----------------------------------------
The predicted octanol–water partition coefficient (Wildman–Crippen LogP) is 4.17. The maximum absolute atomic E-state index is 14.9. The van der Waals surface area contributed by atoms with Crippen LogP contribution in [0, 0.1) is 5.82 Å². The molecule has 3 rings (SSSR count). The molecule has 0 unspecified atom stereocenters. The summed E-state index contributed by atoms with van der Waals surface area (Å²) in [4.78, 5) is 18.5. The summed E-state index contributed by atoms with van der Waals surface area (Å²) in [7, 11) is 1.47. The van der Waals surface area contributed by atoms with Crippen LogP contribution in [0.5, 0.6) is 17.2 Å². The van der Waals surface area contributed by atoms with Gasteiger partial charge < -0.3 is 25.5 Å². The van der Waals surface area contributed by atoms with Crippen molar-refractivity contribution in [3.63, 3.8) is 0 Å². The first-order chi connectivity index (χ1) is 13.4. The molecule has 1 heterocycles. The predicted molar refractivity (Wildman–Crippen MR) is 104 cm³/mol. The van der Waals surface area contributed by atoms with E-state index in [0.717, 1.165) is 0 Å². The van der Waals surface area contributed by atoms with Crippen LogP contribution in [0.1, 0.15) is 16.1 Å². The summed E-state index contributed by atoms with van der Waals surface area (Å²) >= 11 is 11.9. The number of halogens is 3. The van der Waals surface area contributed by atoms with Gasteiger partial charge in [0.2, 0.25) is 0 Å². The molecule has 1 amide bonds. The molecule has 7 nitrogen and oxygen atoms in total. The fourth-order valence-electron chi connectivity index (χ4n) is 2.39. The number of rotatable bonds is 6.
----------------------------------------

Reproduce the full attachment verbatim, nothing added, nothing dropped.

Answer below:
The predicted octanol–water partition coefficient (Wildman–Crippen LogP) is 4.17. The maximum absolute atomic E-state index is 14.9. The van der Waals surface area contributed by atoms with Crippen LogP contribution in [0, 0.1) is 5.82 Å². The molecule has 3 rings (SSSR count). The molecule has 0 unspecified atom stereocenters. The summed E-state index contributed by atoms with van der Waals surface area (Å²) in [4.78, 5) is 18.5. The summed E-state index contributed by atoms with van der Waals surface area (Å²) in [7, 11) is 1.47. The van der Waals surface area contributed by atoms with Crippen LogP contribution in [0.5, 0.6) is 17.2 Å². The van der Waals surface area contributed by atoms with Gasteiger partial charge < -0.3 is 25.5 Å². The van der Waals surface area contributed by atoms with Crippen molar-refractivity contribution in [3.63, 3.8) is 0 Å². The first-order chi connectivity index (χ1) is 13.4. The molecule has 1 heterocycles. The predicted molar refractivity (Wildman–Crippen MR) is 104 cm³/mol. The van der Waals surface area contributed by atoms with E-state index in [0.717, 1.165) is 0 Å². The van der Waals surface area contributed by atoms with Crippen LogP contribution in [0.1, 0.15) is 16.1 Å². The summed E-state index contributed by atoms with van der Waals surface area (Å²) >= 11 is 11.9. The number of halogens is 3. The van der Waals surface area contributed by atoms with Gasteiger partial charge in [0.2, 0.25) is 0 Å². The molecule has 1 amide bonds. The molecule has 7 nitrogen and oxygen atoms in total. The fourth-order valence-electron chi connectivity index (χ4n) is 2.39. The number of rotatable bonds is 6.